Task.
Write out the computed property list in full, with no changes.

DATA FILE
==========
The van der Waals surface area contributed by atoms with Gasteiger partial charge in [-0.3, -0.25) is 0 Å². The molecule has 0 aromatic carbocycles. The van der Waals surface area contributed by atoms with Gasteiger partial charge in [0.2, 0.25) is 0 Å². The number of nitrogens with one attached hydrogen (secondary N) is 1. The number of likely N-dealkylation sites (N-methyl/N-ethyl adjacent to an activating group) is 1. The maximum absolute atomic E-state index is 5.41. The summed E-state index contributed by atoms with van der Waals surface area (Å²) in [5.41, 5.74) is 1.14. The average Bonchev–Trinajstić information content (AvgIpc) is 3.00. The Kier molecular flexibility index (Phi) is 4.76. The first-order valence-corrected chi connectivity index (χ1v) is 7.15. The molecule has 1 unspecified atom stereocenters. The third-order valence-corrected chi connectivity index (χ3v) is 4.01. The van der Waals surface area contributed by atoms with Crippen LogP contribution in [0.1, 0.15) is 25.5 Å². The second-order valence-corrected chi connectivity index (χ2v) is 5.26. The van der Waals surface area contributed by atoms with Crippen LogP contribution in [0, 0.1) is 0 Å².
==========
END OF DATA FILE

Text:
The van der Waals surface area contributed by atoms with Gasteiger partial charge in [-0.3, -0.25) is 0 Å². The molecule has 0 aromatic carbocycles. The van der Waals surface area contributed by atoms with Gasteiger partial charge in [0.2, 0.25) is 0 Å². The number of nitrogens with one attached hydrogen (secondary N) is 1. The number of likely N-dealkylation sites (N-methyl/N-ethyl adjacent to an activating group) is 1. The maximum absolute atomic E-state index is 5.41. The summed E-state index contributed by atoms with van der Waals surface area (Å²) in [5.41, 5.74) is 1.14. The average Bonchev–Trinajstić information content (AvgIpc) is 3.00. The Kier molecular flexibility index (Phi) is 4.76. The first-order valence-corrected chi connectivity index (χ1v) is 7.15. The molecule has 1 unspecified atom stereocenters. The third-order valence-corrected chi connectivity index (χ3v) is 4.01. The van der Waals surface area contributed by atoms with Crippen LogP contribution in [0.1, 0.15) is 25.5 Å². The second-order valence-corrected chi connectivity index (χ2v) is 5.26. The van der Waals surface area contributed by atoms with Crippen LogP contribution in [0, 0.1) is 0 Å².